Keeping ourselves effective in turbulent times

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The following is a guest post from Penny Walker, author of Working Collaboratively: A Practical Guide to Achieving More.

For people leading sustainability, environment or CSR in their organisations, these are turbulent times.

The political and legal context is shifting and uncertain.  Assumptions that we will see a gradual ratcheting up of environmental and social standards are in doubt: no sooner had some of these ideas become mainstream than along comes a populist backlash which threatens to sweep that new orthodoxy away.  The business case is harder to make.

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We Need to Become Change Experts!

Note: this article is part of The Transatlantic Debate Blog series, which forms a conversation between Dr. Katrin Muff and Dr. Kathy Miller Perkins on business sustainability. Read the previous post here.

In this blog, I will highlight three different levels of change: 1) at the personal level where change is about changing oneself, 2) at the organizational level where we have a variety of tools to accomplish change as a group, and 3) at the societal level, where we urgently need to understand how to bring awareness to those occupying positions that we consider dangerous (illustrative events being the U.S. elections and the “Brexit” referendum) so that “they change”. More specifically, I will investigate behavioral change. Behavioral broadly relates to anything people do, or as Odgen Lindsley defined it so nicely with his “dead man test”: if a dead man can do it, it is not behavior. Continue reading

Change: Learning to Enjoy the Mess

Note: this article is part of The Transatlantic Debate Blog series, which forms a conversation between Dr. Katrin Muff and Dr. Kathy Miller Perkins on business sustainability. Read the previous post here.

Unknowns

Questions about the Unknowns, too many question marks

Few of us are caught by surprise these days when change occurs in our organizations.  However, the rapidly escalating pace of change can sometimes leave us breathless.  What’s worse, many organizations are now engaging in large-scale, transformational change, heading in a defined direction but not necessarily knowing where they will end up.  They adjust their change path as the journey evolves.  Thus people inside of the organization face great uncertainty as the process unfolds.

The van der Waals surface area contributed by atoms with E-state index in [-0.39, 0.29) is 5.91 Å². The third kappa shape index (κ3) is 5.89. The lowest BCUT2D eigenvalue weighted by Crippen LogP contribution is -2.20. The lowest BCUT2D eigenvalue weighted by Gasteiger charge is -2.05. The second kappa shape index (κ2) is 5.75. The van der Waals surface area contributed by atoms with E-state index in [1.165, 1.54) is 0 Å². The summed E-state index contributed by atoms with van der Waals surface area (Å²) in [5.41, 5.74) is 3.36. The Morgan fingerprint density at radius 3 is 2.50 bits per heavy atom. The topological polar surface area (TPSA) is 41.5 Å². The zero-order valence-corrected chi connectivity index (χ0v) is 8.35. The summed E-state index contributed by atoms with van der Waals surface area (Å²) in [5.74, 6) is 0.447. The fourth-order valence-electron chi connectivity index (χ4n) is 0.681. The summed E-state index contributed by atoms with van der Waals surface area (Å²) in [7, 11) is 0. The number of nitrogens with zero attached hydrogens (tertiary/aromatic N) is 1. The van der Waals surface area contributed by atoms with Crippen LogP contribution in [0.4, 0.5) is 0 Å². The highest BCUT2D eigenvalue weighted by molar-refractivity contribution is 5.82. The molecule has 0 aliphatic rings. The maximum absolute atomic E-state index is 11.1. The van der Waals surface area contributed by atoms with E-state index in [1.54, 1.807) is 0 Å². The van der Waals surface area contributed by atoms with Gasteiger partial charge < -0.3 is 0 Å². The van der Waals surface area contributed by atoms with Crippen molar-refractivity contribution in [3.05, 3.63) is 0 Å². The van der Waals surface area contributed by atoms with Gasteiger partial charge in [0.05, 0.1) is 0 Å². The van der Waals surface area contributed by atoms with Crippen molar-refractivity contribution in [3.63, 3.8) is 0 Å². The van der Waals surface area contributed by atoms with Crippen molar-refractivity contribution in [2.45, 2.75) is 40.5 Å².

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Redefining boundaries within organizations

Note: this article is part of The Transatlantic Debate Blog series, which forms a conversation between Dr. Katrin Muff and Dr. Kathy Miller Perkins on business sustainability. Read the previous post here.

If we want companies to engage in courageous collaboration beyond their traditional organizational boundaries and engage in new ways with other players and stakeholders, we need people capable of engaging themselves personally in new ways, and also engaging with others. This article looks at what it takes to achieve just that.  Continue reading

Organizations of the Future – how to get there?

Note: this article is part of The Transatlantic Debate Blog series, which forms a conversation between Dr. Katrin Muff and Dr. Kathy Miller Perkins on business sustainability. Read the previous post here.

Organizations of the future can be recognized by a number of unique elements:

  1. They attract and retain talent with future-relevant competencies
  2. They are able to innovate as quickly as the outside world changes
  3. They have distributed power structures based on smart self-organizing units
  4. They build their purpose on solving burning societal needs and thus ensuring long-term economic viability
  5. They embrace stakeholders into their decision-making
  6. They have flexible and adaptive structures and processes

In short: they look very different from the typical large-sized organization of today.

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Adapt or Die: Understanding Stakeholder Pressure as an Opportunity for Purposeful Growth

By Dr. Kathy Miller Perkins

Note: this article is part of The Transatlantic Debate Blog series, which forms a conversation between Dr. Katrin Muff and Dr. Kathy Miller Perkins on business sustainability. Read the previous post here.

Have you ever thought about how many formerly great companies are no longer around? For example, whatever happened to previously iconic companies like Compaq, Standard Oil, and Polaroid? And who can overlook the gradual demise of Blackberry?  Of course it is difficult to say whether these failures could have been predicted much less prevented.  Continue reading

Democracy, democracy, and how to keep the sanity?

By Dr Katrin Muff

Note: this article is part of The Transatlantic Debate Blog series, which forms a conversation between Dr. Katrin Muff and Dr. Kathy Miller Perkins on business sustainability. Read the previous post here.

At the dawn of the primaries in the United States, there is much surprised rubbing of the eyes in front of the possibility that we might enter the U.S. election with a radical dreamer on the left (Bernie Sanders) and an egomaniac billionaire on the right (Donald Trump), both lining up the late-arriving Michael Bloomberg to represent the sane path down the middle. Both candidates play skillfully with two dangerous emotions: fear and anger. My grandmother had always advised that fear and anger were not wise counsellors. Continue reading